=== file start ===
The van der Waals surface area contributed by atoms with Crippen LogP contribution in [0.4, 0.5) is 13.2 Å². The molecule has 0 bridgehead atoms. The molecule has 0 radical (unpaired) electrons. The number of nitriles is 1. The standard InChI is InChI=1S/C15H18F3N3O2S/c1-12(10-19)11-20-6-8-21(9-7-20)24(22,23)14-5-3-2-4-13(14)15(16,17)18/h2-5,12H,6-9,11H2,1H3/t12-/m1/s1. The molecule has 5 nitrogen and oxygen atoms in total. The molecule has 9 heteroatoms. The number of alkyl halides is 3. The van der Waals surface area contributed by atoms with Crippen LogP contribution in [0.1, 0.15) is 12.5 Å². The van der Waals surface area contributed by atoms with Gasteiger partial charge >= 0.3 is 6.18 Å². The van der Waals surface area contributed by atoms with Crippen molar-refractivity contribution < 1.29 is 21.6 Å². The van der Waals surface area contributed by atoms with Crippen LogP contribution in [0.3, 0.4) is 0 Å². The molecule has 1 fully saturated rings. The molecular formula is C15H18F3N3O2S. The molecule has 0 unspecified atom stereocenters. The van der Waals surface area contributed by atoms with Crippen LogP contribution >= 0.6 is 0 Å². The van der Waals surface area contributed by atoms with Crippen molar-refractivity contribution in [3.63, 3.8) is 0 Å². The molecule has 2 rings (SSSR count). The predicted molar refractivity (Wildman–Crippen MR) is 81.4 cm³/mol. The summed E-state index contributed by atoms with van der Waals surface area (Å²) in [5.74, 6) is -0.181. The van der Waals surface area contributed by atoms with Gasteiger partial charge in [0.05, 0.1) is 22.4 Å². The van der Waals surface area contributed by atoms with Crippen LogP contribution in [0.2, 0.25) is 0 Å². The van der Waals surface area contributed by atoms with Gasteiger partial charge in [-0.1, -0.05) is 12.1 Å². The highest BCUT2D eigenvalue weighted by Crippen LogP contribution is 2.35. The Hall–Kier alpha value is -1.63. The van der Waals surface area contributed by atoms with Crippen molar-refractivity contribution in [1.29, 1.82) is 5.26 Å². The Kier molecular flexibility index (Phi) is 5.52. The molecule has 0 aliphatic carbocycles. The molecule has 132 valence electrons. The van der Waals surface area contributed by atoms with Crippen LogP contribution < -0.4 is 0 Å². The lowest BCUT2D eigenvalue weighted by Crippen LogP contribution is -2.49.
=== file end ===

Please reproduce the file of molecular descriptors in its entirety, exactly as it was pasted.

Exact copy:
The van der Waals surface area contributed by atoms with Crippen LogP contribution in [0.4, 0.5) is 13.2 Å². The molecule has 0 bridgehead atoms. The molecule has 0 radical (unpaired) electrons. The number of nitriles is 1. The standard InChI is InChI=1S/C15H18F3N3O2S/c1-12(10-19)11-20-6-8-21(9-7-20)24(22,23)14-5-3-2-4-13(14)15(16,17)18/h2-5,12H,6-9,11H2,1H3/t12-/m1/s1. The molecule has 5 nitrogen and oxygen atoms in total. The molecule has 9 heteroatoms. The number of alkyl halides is 3. The van der Waals surface area contributed by atoms with Crippen LogP contribution in [0.1, 0.15) is 12.5 Å². The van der Waals surface area contributed by atoms with Gasteiger partial charge >= 0.3 is 6.18 Å². The van der Waals surface area contributed by atoms with Crippen molar-refractivity contribution < 1.29 is 21.6 Å². The van der Waals surface area contributed by atoms with Crippen LogP contribution in [0.3, 0.4) is 0 Å². The molecule has 1 fully saturated rings. The molecular formula is C15H18F3N3O2S. The molecule has 0 unspecified atom stereocenters. The van der Waals surface area contributed by atoms with Crippen LogP contribution >= 0.6 is 0 Å². The van der Waals surface area contributed by atoms with Crippen molar-refractivity contribution in [3.63, 3.8) is 0 Å². The molecule has 2 rings (SSSR count). The predicted molar refractivity (Wildman–Crippen MR) is 81.4 cm³/mol. The summed E-state index contributed by atoms with van der Waals surface area (Å²) in [5.74, 6) is -0.181. The van der Waals surface area contributed by atoms with Gasteiger partial charge in [0.05, 0.1) is 22.4 Å². The van der Waals surface area contributed by atoms with Crippen LogP contribution in [0.2, 0.25) is 0 Å². The van der Waals surface area contributed by atoms with Gasteiger partial charge in [-0.1, -0.05) is 12.1 Å². The highest BCUT2D eigenvalue weighted by Crippen LogP contribution is 2.35. The Hall–Kier alpha value is -1.63. The van der Waals surface area contributed by atoms with Crippen molar-refractivity contribution in [1.29, 1.82) is 5.26 Å². The Kier molecular flexibility index (Phi) is 5.52. The molecule has 0 aliphatic carbocycles. The molecule has 132 valence electrons. The van der Waals surface area contributed by atoms with Crippen LogP contribution < -0.4 is 0 Å². The lowest BCUT2D eigenvalue weighted by Crippen LogP contribution is -2.49.